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“Pictures of the Past” (Staten Island Museum Collection)

Staten Island Ferry leaving Manhattan.

Staten Island Ferry leaving Manhattan.

In early 2007 one of my local institutions, the Staten Island Museum, commissioned me to respond in writing to a set of 49 photographs drawn from its extensive collection. The group consists of Island scenes depicted in lantern slides, commercially produced postcards, amateur photographs, professionally made group portraits, film stills, and assorted other forms. Diane Matyas, Director of Exhibits and Programs at the museum, specifically indicated the goal as the creation of a “virtual exhibition” for the museum’s website that would reflect the richness of the museum’s archives.

Using Powerpoint (I’ve since switched to Keynote), I created a slideshow, ordering the images in rough chronology and captioning them. This gave me the opportunity to mix my knowledge of photography and visual culture with my awareness of Staten Island’s history and development. My commentary, as you’ll see, ranges widely across those subject areas, touching on such diverse areas as mail art and hand-coloring of photographs.

The result, which first went online at the Museum’s website in the fall of ’07, now appears as a QuickTime movie at YouTube, under the title “Staten Island in Photographs.” The introductory text I wrote reads as follows:

“Scholars refer to the physical objects that a society produces as elements of its material culture. They consider those objects of material culture intended to serve the purpose of visual communication as components of that society’s visual culture. Photographs are such artifacts.

“The photographic images and objects in this selection, from the collection of the Staten Island Museum, thus constitute a cross-section of Staten Island’s material culture and its visual culture as well.

“With Staten Island now the fastest-growing borough in New York City, and the fastest-growing county in New York State, the island’s past, as recorded in these pictures, has never been more relevant. Historians, critics, and curators of photography have come to use the term ‘vernacular photography’ to describe everything from amateur snapshots to photo-booth images to commercial studio portraits to newspaper photographs. Admittedly, it’s a catch-all for that vast welter of photographic images and objects that don’t fall easily into the categories of fine art, documentary, photojournalism, scientific/medical imagery, and other specific usages of the medium.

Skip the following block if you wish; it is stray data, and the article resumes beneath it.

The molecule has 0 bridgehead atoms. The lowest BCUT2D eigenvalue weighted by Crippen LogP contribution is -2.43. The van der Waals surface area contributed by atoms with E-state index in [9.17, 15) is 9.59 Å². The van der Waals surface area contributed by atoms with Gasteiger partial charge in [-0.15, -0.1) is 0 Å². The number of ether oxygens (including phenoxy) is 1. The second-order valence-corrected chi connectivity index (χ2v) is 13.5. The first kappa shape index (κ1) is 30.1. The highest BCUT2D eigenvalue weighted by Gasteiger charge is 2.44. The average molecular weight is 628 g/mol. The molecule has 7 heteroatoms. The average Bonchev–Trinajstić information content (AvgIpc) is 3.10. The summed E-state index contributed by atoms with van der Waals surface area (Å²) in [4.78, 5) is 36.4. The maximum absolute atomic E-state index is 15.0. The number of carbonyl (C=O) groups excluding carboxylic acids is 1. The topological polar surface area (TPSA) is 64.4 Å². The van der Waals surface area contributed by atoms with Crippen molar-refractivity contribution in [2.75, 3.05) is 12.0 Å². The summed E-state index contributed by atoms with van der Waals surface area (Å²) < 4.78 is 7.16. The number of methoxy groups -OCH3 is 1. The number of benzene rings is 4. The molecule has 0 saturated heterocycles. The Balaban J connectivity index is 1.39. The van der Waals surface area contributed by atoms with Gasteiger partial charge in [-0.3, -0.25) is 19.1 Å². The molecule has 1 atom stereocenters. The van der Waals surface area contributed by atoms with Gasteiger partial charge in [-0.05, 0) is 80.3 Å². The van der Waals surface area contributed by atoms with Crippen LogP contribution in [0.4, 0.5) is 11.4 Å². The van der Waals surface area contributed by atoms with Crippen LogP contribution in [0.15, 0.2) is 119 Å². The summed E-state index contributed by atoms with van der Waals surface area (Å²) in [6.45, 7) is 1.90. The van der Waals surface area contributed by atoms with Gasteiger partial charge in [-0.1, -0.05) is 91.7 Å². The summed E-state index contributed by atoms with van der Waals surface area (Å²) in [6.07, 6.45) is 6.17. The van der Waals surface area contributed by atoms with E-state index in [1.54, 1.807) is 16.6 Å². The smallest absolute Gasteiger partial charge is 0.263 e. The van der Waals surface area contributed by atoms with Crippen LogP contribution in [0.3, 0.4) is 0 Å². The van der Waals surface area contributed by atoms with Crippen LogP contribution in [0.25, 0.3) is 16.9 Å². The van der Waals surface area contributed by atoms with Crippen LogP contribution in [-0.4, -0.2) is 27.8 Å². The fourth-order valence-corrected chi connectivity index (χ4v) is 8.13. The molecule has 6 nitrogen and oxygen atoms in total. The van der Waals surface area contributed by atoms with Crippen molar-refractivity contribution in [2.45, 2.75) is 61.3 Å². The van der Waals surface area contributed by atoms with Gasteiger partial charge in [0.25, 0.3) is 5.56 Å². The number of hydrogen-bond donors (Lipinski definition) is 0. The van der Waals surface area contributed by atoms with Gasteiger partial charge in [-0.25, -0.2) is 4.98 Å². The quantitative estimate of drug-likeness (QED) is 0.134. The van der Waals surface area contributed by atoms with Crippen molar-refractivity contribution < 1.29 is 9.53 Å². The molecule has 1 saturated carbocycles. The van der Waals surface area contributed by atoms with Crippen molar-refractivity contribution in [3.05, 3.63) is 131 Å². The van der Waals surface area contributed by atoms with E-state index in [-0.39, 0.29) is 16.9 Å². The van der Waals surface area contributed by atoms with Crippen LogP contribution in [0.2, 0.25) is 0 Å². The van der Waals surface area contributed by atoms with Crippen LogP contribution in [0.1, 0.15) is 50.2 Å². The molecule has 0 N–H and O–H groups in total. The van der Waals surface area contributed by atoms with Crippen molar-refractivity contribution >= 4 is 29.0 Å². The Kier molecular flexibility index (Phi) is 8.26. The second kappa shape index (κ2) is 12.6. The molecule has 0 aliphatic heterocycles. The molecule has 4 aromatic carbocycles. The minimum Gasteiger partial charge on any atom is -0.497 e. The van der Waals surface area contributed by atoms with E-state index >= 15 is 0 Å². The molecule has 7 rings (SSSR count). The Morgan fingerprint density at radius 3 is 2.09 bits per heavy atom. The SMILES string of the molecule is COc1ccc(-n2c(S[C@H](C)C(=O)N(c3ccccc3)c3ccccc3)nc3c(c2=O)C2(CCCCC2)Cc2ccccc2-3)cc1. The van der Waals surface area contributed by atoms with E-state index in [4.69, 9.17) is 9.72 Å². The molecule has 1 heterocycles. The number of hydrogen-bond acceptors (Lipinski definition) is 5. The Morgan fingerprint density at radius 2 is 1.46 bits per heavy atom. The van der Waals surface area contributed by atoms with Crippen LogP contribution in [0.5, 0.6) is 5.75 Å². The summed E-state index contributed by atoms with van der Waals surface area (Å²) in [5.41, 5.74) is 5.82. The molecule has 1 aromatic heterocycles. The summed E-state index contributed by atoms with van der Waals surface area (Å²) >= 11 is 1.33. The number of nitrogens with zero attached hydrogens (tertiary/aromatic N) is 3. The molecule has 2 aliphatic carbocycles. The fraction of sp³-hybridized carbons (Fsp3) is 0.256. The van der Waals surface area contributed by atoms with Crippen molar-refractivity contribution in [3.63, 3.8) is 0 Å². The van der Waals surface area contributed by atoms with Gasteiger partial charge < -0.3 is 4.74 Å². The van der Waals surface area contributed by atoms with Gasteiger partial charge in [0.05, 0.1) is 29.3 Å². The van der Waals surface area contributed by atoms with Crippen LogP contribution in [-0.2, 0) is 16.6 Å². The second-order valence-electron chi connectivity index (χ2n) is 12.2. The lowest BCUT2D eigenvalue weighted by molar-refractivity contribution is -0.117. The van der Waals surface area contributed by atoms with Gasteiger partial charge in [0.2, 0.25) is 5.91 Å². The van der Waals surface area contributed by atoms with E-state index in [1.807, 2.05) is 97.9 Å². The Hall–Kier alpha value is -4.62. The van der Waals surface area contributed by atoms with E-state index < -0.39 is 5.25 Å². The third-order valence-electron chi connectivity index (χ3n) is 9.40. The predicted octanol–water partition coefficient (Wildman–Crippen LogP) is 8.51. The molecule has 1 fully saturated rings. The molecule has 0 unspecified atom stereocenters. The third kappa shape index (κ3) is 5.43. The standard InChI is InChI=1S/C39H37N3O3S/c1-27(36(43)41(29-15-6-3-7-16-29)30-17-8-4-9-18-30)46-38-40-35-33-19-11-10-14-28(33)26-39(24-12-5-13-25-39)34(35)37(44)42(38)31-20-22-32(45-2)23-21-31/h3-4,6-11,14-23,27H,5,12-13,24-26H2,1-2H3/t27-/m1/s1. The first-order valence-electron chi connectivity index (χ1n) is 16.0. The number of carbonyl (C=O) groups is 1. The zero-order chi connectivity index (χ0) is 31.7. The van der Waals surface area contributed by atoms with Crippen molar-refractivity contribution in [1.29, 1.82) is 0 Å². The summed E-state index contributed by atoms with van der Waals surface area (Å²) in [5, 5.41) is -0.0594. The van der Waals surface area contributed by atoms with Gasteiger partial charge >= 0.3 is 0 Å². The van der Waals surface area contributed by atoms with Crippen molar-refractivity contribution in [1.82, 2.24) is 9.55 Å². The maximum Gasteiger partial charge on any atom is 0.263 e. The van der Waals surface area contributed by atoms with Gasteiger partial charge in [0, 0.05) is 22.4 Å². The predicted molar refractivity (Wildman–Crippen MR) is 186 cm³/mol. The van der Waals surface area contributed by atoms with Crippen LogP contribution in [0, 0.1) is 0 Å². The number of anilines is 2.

“The images in this selection would all fit into that classification. This does not devalue them in any way. They constitute a mother lode of visual history that we have only begin to mine.”

Tappen Park, Stapleton, Staten Island

Tappen Park, Stapleton, Staten Island

Here’s another of the images in the group, this one a panorama of Tappen Park, just three blocks from our house. My wife and I walked through it yesterday; though recently renovated, it hasn’t changed much at all. The layout’s the same, and some of the same trees still stand.

— A. D. Coleman

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3 comments to “Pictures of the Past” (Staten Island Museum Collection)

  • I could see Staten Island making a great location for a horror movie.

    • Don’t know what evokes “horror movie” for you about this part of New York City, which local homeboys Wu Tang Clan have dubbed “Shaolin.” Highest point on the eastern seaboard, almost three times the size of Manhattan, population still under 500,000, fastest-growing county in New York State, greenest of all the boroughs by far in terms of parks and nature preserves, lowest crime rate in the city, almost entirely residential with a smattering of commercial and light industry . . . Nothing here that inherently seems spine-tingling, unless you automatically associate well-maintained Victorian homes (of which we still have many) with Hollywood chillers.

      The island has served as a setting for movie-making since the early days of film, but only two I know of qualify as “horror movies”: He Knows You’re Alone and Toxic Avenger. The Melanie Griffiths character in Working Girl comes from Staten Island, with a number of that films scenes set here. Parts of The Godfather and Scent of a Woman were made here. And one outtake from the bizarre Diane Arbus biopic Fur, a scene in which she discovers to her delight that she’s not pregnant, got shot at the island’s Snug Harbor Cultural Center.

      Possibly filmmakers know more about scouting locations for genre movies that you (or I) do. Certainly they’ve chosen Manhattan for a horror-film setting far more often than they have Staten Island, despite the fact that, logistically, it’s much harder to film in the crowded inner city than out here in the relative boonies.

      Speaking of which: I see that you represent a real-estate agency specializing in the tonier areas of Manhattan, which your website describes as “the City’s most desirable place to invest in real estate.” Worried about losing our clientele to this more low-key, low-density, bargain-priced option just across the harbor, are we?

  • Diane Matyas

    Hey, A.D.-
    Did you know that the horror movie Wolfen features a shot made on Staten Island’s Stuyvesant Place? Our resident B-Movie expert Ed Johnson has lots of info . . . and the archives of the Staten Island Museum has a more formal Movie list.

    I was watching Sisters — I think that’s the name — and realized it’s all Staten Island . . . and pretty scary (if you fear your siamese twin, that is).

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